Enviously located between Raja Ampat and the Lembeh Strait lies a challenging diving destination that’s surprisingly still off the radar, even for the most adventurous divers.
We divers are an opinionated lot, and although we don’t often agree, there’s generally a consensus amongst us that the Asia Pacific region takes first prize when it comes to top notch diving. So when we were deciding where to spend our Christmas and New Year break, we thought where could be better than somewhere half way between Raja Ampat and the Lembeh Strait?
Ok, see if you can guess. Lush volcanic peaks framed by swaying coconut palms, coarse sandy beaches extending to submerged coral gardens, and a mysterious atmosphere like no where else. Where you mistake the sound of a flock of Hornbills for that of a helicopter, and you’d almost swear the water was Gin, it’s that clear.We’re talking about Sali Kecil, a tiny island located in the Strait of Bacan. Ok, be honest, you’ve probably never heard of it, and even if you have you’ve only got a vague idea of where it is.
We bump our way along a meandering jungle road from Bacan’s Labhua Airport down to the waters edge, it’s prayer time and the call from the local mosque fills the warm humid air. Tired and with the evening upon us, we board a boat for our final leg to the only dive resort in the area - Sali Bay Resort on Sali Kecil. As evening falls the sky and sea are awash with diamonds as the starry night sky and bioluminescence rewards us for the long journey we’ve endured.
Located in the rarely visited waters of the southern reaches of the Indonesian island of Halmahera, and enviously located between the Lembeh Strait and Raja Ampat, the waters around this sparsely populated island are amongst the most impressive of all marine biodiversity hot spots. The waters here are uncharted, and despite its location amidst the richest seas on earth, the almost non existence of resorts and liveaboards in the area means it has remarkably remained off the radar, even for the most adventurous divers.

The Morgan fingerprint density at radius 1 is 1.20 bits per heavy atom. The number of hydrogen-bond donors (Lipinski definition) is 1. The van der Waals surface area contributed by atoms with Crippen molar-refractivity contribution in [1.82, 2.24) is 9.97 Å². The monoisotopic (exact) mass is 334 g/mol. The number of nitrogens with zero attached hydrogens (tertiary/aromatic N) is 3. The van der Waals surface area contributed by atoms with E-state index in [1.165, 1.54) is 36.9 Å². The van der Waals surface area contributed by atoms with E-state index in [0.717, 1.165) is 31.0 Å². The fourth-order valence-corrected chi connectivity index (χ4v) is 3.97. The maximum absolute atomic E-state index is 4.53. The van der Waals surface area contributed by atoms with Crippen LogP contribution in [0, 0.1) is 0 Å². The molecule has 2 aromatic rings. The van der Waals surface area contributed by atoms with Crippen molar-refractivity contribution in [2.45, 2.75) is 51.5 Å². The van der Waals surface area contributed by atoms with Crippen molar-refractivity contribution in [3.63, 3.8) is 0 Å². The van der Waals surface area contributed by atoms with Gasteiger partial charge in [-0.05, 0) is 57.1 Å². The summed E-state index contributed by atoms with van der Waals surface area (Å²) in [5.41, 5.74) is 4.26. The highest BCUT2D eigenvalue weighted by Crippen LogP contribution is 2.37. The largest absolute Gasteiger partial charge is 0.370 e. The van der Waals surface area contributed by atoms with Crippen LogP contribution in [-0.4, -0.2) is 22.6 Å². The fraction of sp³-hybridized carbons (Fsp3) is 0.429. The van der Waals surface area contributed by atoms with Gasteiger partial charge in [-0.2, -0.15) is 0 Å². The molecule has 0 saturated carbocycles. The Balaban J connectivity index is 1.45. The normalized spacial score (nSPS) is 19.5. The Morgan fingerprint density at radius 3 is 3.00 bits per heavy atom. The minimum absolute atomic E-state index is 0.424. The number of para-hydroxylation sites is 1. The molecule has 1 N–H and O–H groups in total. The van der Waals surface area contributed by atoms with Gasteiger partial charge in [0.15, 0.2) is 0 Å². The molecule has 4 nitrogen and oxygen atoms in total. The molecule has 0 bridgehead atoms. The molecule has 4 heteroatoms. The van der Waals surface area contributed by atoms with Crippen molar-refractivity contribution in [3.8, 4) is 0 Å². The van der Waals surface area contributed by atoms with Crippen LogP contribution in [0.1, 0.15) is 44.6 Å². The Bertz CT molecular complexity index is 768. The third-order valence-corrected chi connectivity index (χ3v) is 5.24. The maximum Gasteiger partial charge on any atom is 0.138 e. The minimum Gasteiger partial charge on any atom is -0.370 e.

With the sea full of promise we are fuelled with anticipation as to what the diving here will bring. Upon submersion, we find ourselves amidst pristine coral gardens, complete with the unpredictable currents that characterise the region.
The islands of Sali Kecil (the small one) where the resort is located, and Sali Besar (the big one) are smack bang in the middle of the strait between Bacan and the main island of Halmahera. This location means that careful planning and selection of dive sites is required for safe diving. If you get it wrong, it’s all ‘washing machines’ and ‘mission impossible’ photography.
But the currents also mean the corals here are colossal. On each dive, we are dwarfed by gigantic gorgonians, elephant ear and barrel sponges, table corals and large gardens of cabbage coral. Delicate soft corals in a fury of pink and orange also star on every dive, providing a safe haven for numerous species of juvenile fish.
The resort’s remote location means total exclusivity to 60 known dive sites, and given much of the area is yet to be explored there is also the opportunity to add to this list with additional exploratory diving. We managed to visit 25 sites during our stay, all of which were uniquely breathtaking. It would take a lifetime to discover all of the dive sites in the area, a challenge we hope to undertake.
Whether your exploring the areas’s many sloping reefs, drop-offs or delicate coral gardens, wandering in the blue or getting down in the muck, you’ll find healthy populations of reef sharks, turtles, batfish, rays, bumphead parrotfish, napoleon wrasse (one was the size of a Fiat 500!), and more strange critters than you can begin to identify, many of which are new discoveries to the resort owners, and absent from marine life identification books. On one dive we came across what appeared to be a tiny white dragonet not much bigger than a pea!